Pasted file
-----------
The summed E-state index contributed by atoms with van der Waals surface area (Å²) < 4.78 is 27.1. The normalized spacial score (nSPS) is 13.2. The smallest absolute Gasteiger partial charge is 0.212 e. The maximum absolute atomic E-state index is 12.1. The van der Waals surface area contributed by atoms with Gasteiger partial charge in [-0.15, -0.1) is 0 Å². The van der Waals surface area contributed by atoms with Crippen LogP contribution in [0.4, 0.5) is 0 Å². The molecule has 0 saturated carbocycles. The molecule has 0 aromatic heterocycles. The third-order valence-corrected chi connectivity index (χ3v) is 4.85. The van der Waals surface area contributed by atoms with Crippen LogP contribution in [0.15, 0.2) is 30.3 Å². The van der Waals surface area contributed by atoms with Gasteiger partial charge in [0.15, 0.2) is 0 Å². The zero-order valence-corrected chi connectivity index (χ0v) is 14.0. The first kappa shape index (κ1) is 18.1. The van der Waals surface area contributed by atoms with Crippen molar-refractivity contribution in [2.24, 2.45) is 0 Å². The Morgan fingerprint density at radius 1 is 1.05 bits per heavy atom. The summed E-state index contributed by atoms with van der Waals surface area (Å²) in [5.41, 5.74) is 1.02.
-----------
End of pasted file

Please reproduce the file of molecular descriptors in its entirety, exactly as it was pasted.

The summed E-state index contributed by atoms with van der Waals surface area (Å²) < 4.78 is 27.1. The normalized spacial score (nSPS) is 13.2. The smallest absolute Gasteiger partial charge is 0.212 e. The maximum absolute atomic E-state index is 12.1. The van der Waals surface area contributed by atoms with Gasteiger partial charge in [-0.15, -0.1) is 0 Å². The van der Waals surface area contributed by atoms with Crippen LogP contribution in [0.4, 0.5) is 0 Å². The molecule has 0 saturated carbocycles. The molecule has 0 aromatic heterocycles. The third-order valence-corrected chi connectivity index (χ3v) is 4.85. The van der Waals surface area contributed by atoms with Crippen LogP contribution in [0.15, 0.2) is 30.3 Å². The van der Waals surface area contributed by atoms with Gasteiger partial charge in [0.15, 0.2) is 0 Å². The zero-order valence-corrected chi connectivity index (χ0v) is 14.0. The first kappa shape index (κ1) is 18.1. The van der Waals surface area contributed by atoms with Crippen molar-refractivity contribution in [2.24, 2.45) is 0 Å². The Morgan fingerprint density at radius 1 is 1.05 bits per heavy atom. The summed E-state index contributed by atoms with van der Waals surface area (Å²) in [5.41, 5.74) is 1.02.